FALL IS RACING SEASON. MANY RUNNER AND SOME WALKERS WILL PICK A GOAL RACE, possibly a marathon or half marathon, and begin training. The best ending for this scenario is that all goes as planned and everyone arrives at their event healthy and ready to achieve a personal best. Unfortunately, some will be sidelined by an injury before making it to the start line, and some may encounter a problem during or after the competition.
The time to worry about injury prevention is before training, before racing.
MATT FITZGERALD’S ARTICLE “Are Shoes Really to Blame for Running Injuries” for running.competitor.com draws attention to the fact that the sport is associated with a greater risk of injury than sports like swimming and cycling. He refers to a 1998 scientific study that investigated the occurrence of injuries among elite triathletes and found that “62.1percent of injuries suffered during a five year period were caused by running, 34.5 percent by cycling and only 3.4 percent by swimming.”
Fitzgerald goes on to discuss evidence that “overbuilt” shoes contribute to the problem by relating the experience of the meagerly shod Tarahurmara tribe of Mexico, made famous in the book Born to Run by author Christopher McDougall. And then the other factors that may play a role in injury: excess body weight, “sedentariness”, and running on hard surfaces.
It’s worth thinking about which of the factors is likely to influence our individual risk for injury. I know, because I’ve had some soft tissue injuries over the years, which tended to occur when I was training particularly hard. My finish times were decreasing and I was thrilled to be in the hunt for a decent place in my age group for each upcoming race. What I did not realize at the time is that, because of the high impact nature of running, it would have been better to limit running time to high-yield workouts (speed, hills, intervals) rather than to ‘just run’ for the sake of running each and every day of the week.
If you read Fitzgerald, pay attention to the part about sedentariness: “Being active in diverse ways outside of running actually encourages healthier running. An active lifestyle outside of running helps prevent most of the muscular and postural imbalances that are so common in our society and that contribute to injuries because e of reduced joint stability.” In this regard Fitzgerald again points to the Tarahumara as examples of a high-mileage running people for whom physical activity is not confined to 45 minutes of scheduled high-impact exercise.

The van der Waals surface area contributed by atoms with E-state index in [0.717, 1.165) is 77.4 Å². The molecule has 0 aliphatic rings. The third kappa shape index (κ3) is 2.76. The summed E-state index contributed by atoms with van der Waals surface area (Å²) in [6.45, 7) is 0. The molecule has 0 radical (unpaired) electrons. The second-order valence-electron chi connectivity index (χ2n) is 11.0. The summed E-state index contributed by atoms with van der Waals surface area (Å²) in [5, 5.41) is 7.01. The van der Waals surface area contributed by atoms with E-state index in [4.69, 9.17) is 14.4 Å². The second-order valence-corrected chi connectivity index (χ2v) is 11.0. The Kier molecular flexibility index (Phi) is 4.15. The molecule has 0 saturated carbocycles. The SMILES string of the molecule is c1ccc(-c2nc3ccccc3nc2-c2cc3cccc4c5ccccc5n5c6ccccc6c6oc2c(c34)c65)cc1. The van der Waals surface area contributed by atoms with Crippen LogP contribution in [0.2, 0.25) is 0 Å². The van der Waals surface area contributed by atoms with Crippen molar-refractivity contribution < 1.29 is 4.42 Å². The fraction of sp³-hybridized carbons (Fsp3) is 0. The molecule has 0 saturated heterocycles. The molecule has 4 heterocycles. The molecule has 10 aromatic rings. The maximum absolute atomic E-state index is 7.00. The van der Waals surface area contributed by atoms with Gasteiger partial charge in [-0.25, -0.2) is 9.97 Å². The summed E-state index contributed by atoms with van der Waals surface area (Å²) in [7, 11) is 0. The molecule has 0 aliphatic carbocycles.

With his advice in mind, consider confining training runs to 3-4 days a week and using 1-3 days to enjoy another sport or to significantly increase the amount of time spent at non-exercise physical activity. These are the activities of daily living that we try to avoid at our homes and work; chores that we gladly give up or pay a premium to others to perform for us in the name of convenience. Maybe it best to take-back the chores!
Overbuilt shoes may play a role in causing running injuries, but Fitzgerald indicates It is too easy to blame equipment and ignore how we use it.
If you want to enjoy making it to a Fall race day event without being sidelined by injury, think about taking steps to remain healthy before training begins. Plan to run/walk some sessions on softer surfaces, and to stay physically active for a greater percent of each day in ways that don't involve just running/walking. A Runnersworld.com piece also discusses ways in which joint damage may be avoided. In addition to managing bodyweight issues, it recommends stretching more and in a gentle manner.
Re-think your shoe strategy too. Instead of purchasing the 'go-to' shoe brand and model you've been wearing for years, put extra time into researching what's new. Perhaps a 'less-is-more' approach to footwear may work for you.
RUN & MOVE HAPPY!
BRIDGE TO PHYSICAL SELF
Running, walking, and fitness activities enable us to experience our physical selves in a world mostly accessed through use of fingers on a mobile device.
EARNED RUNS is edited and authored by me, runner and founder. I began participating in road races before 5Ks were common. I've been a dietitian, practiced and taught clinical pathology, and been involved with research that utilized pathology. I am fascinated with understanding the origins of disease as well as health.
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